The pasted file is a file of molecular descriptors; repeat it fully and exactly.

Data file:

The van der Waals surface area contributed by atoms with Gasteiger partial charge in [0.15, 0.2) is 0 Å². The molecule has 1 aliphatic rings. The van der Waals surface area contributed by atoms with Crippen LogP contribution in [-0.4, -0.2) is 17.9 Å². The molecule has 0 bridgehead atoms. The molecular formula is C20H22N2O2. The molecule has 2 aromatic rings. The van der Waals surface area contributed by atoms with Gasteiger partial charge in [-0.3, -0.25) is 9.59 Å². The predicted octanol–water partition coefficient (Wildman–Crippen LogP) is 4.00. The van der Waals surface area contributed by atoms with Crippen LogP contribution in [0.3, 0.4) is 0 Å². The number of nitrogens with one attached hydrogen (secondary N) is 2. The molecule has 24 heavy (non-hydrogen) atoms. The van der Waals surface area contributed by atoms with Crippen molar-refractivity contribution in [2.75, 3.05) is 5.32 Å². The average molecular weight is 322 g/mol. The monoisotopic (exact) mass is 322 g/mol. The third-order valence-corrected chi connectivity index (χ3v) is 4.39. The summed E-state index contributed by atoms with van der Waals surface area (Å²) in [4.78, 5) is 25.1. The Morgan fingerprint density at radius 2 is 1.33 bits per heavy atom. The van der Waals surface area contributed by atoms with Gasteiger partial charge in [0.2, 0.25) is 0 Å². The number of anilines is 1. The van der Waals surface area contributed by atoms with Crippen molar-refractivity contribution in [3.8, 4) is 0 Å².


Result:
The van der Waals surface area contributed by atoms with Gasteiger partial charge in [0.15, 0.2) is 0 Å². The molecule has 1 aliphatic rings. The van der Waals surface area contributed by atoms with Crippen LogP contribution in [-0.4, -0.2) is 17.9 Å². The molecule has 0 bridgehead atoms. The molecular formula is C20H22N2O2. The molecule has 2 aromatic rings. The van der Waals surface area contributed by atoms with Gasteiger partial charge in [-0.3, -0.25) is 9.59 Å². The predicted octanol–water partition coefficient (Wildman–Crippen LogP) is 4.00. The van der Waals surface area contributed by atoms with Crippen LogP contribution in [0.3, 0.4) is 0 Å². The number of nitrogens with one attached hydrogen (secondary N) is 2. The molecule has 24 heavy (non-hydrogen) atoms. The van der Waals surface area contributed by atoms with Crippen molar-refractivity contribution in [2.75, 3.05) is 5.32 Å². The average molecular weight is 322 g/mol. The monoisotopic (exact) mass is 322 g/mol. The third-order valence-corrected chi connectivity index (χ3v) is 4.39. The summed E-state index contributed by atoms with van der Waals surface area (Å²) in [4.78, 5) is 25.1. The Morgan fingerprint density at radius 2 is 1.33 bits per heavy atom. The van der Waals surface area contributed by atoms with Gasteiger partial charge in [0.2, 0.25) is 0 Å². The number of anilines is 1. The van der Waals surface area contributed by atoms with Crippen molar-refractivity contribution in [3.8, 4) is 0 Å².